Sunday, October 14, 2012

The Missionary Position: Mother Teresa in Theory and Practice by Christopher Hitchens * * * * *

Hitchens is always brilliant. Even when I don't agree with him, he's still brilliant. It saddens me to think that he's no longer alive, because I always thought that had we meet, I would have had the pleasure of talking to someone who was my intellectual superior. It's so rare for me to meet such a person.

Now on to the book. It's kind of short, but very precise, and to the point. It really doesn't need to be longer. I never knew much about Mother Teresa, though her policy on contraceptives and abortion greatly troubled me. I have also seen some footage before of her mission in Calcutta, and I have wondered why it's not in better condition, if she gets so much money. This books revealed it all to me, and as I am usually weary of religious charities, it just proved my suspicions. I recommend the book for everyone, not just as reading something on one subject, but also as a great example of why we should go after the truth of things ourselves, and not trust everything we see on TV. Or at least apply our critical thinking to it.

Sunday, October 7, 2012

Mockingjay (The Hunger Games, #3) by Suzanne Collins * * * *

I actually listened to the better half of this book. I was busy with baking and other stuff, so I ended up listening to the audiobook. Therefore, I may not have caught all the details.

This book finally breaks away from the "going to the games" format. I was actually glad for that, as it was getting a bit boring. It's hard to talk about the book without going into spoilers, but if someone read the second one, then it was obvious that there was going to be a war. The war is rather realistic, and unapologetic about it. People die. By the hundreds sometimes. Both sides do things that are cruel. I felt that was a very strong point of this book, that people get hurt, die, and sometimes those you care about.
Towards the end the endgame was done really well. It showed us a glimpse of the world that I'm sure we all wanted to see, without breaking away from the main point of the story.

I kept talking in my previous book reviews for the series about the genre, dystopia. The ending wasn't clear dystopic, but when I thought about it, I could see where it fit into the genre. It made me think about just what it means for the hero to fail. Since while the world at the end wasn't completely bad, it wasn't what Katniss thought it was going to be either. In the end, she really did fail, since she didn't achieve the goal that she set out to do.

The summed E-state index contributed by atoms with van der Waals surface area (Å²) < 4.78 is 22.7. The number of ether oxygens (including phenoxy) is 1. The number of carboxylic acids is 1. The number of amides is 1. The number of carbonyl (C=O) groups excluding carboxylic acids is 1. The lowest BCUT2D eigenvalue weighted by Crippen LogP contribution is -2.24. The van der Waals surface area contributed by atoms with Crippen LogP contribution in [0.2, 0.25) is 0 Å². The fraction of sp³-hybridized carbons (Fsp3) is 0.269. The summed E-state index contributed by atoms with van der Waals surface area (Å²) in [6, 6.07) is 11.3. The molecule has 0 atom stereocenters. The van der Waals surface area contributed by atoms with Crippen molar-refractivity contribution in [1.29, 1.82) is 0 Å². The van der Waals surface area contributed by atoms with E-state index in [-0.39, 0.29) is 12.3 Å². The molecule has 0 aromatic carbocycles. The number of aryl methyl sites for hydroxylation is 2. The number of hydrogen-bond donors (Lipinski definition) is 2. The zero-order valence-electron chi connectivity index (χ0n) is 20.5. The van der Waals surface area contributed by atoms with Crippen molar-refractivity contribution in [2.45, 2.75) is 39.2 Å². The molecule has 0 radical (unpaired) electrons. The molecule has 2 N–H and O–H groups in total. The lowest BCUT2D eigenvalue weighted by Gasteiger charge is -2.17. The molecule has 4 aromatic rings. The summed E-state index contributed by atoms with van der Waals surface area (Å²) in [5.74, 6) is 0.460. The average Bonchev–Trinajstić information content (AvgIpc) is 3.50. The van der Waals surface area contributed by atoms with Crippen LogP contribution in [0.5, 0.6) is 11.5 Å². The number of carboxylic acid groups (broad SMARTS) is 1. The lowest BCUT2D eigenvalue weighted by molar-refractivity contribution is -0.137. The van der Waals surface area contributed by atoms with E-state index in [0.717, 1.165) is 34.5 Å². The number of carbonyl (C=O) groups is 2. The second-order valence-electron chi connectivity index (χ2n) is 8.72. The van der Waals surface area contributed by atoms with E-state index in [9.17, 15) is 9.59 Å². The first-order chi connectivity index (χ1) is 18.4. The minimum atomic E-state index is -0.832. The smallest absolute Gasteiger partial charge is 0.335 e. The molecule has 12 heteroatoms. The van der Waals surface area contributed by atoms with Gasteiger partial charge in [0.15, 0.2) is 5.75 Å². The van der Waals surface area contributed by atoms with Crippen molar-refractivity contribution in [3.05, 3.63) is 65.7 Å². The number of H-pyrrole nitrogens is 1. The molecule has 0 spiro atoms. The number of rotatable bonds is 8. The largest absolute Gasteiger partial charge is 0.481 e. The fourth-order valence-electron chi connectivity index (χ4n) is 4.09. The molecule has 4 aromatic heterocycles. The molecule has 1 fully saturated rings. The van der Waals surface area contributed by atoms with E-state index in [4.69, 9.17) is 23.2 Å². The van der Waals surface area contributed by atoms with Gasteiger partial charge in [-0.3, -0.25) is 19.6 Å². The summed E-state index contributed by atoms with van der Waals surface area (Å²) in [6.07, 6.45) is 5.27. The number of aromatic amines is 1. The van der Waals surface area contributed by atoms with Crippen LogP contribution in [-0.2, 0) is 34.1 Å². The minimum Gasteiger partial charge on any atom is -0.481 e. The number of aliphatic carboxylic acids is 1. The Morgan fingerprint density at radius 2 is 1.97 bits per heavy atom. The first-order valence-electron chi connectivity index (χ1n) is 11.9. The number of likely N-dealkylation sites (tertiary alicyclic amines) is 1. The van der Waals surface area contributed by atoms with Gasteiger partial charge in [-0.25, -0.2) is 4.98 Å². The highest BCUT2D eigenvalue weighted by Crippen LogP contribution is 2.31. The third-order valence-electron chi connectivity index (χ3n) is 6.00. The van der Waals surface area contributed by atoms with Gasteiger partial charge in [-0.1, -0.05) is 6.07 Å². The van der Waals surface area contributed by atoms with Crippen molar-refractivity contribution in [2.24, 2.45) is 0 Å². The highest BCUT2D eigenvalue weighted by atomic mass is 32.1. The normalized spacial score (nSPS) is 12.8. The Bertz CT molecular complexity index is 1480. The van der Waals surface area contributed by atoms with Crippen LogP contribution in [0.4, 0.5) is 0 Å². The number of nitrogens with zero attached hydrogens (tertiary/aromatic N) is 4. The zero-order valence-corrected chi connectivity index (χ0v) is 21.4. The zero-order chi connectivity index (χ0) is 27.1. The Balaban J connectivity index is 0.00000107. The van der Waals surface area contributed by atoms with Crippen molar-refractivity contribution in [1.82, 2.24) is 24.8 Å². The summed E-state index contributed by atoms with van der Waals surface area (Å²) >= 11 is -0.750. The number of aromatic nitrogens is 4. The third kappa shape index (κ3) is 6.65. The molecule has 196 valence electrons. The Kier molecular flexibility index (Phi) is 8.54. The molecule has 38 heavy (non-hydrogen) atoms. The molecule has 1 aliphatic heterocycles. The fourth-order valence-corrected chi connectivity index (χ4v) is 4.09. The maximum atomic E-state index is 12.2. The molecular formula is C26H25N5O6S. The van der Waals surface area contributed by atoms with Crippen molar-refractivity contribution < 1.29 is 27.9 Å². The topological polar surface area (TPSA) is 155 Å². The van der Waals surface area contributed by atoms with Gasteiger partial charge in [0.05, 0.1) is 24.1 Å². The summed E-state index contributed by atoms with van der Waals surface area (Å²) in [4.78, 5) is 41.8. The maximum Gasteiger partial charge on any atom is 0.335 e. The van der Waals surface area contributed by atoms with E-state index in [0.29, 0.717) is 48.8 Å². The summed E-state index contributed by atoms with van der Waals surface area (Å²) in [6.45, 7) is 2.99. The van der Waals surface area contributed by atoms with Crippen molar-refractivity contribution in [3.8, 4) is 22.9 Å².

Some of the reviews complain that Katniss wasn't the hero, the leader in the end that she could have been. I think those people saw a Katniss they wanted to see, not the Katniss that actually was.
In the beginning, she's a girl, who gets thrown into something horrible. She's not a trained soldier, not a sociopath, or a psychopath, so she's affected. The books take place in less than two years, so by the end, she's still not 18. From the second book, it is apparent that she has PTSD. She has nightmares, flashbacks, everything. She never gets the opportunity to get past it, to recover. She's constantly back in situations that just make it worse. It does get worse, then a bit better, but she never completely recovers. She is not the leader type. She's the hunter, the person who stays in the background, who avoids attention, and doesn't really know how to deal with it. There are trained soldiers who go through this as well, not to mention a girl who didn't have much of an emotional stability to begin with.
What she is, is very human. A regular human girl, barely out of childhood, motherless, fatherless orphan. She tries to do the best she can, protect those she loves, but she barely has any power. Most of us in this situation would probably just want to be with our mothers, and never leave her side. Compared to that, she's amazing.
I think her character is realistic, not a dream we want her to be.

Love at this point is really on the back-burner. Peeta is obviously the one Katniss chose, but getting him is not easy. She took time in realising who she wanted, and that is very real as well.

Overall, I really liked this book. It was a good finish to the journey, and went along the same feel as the previous ones. The ending felt complete. It tied up everything into a neat little bow. I have to admit, I cried a little.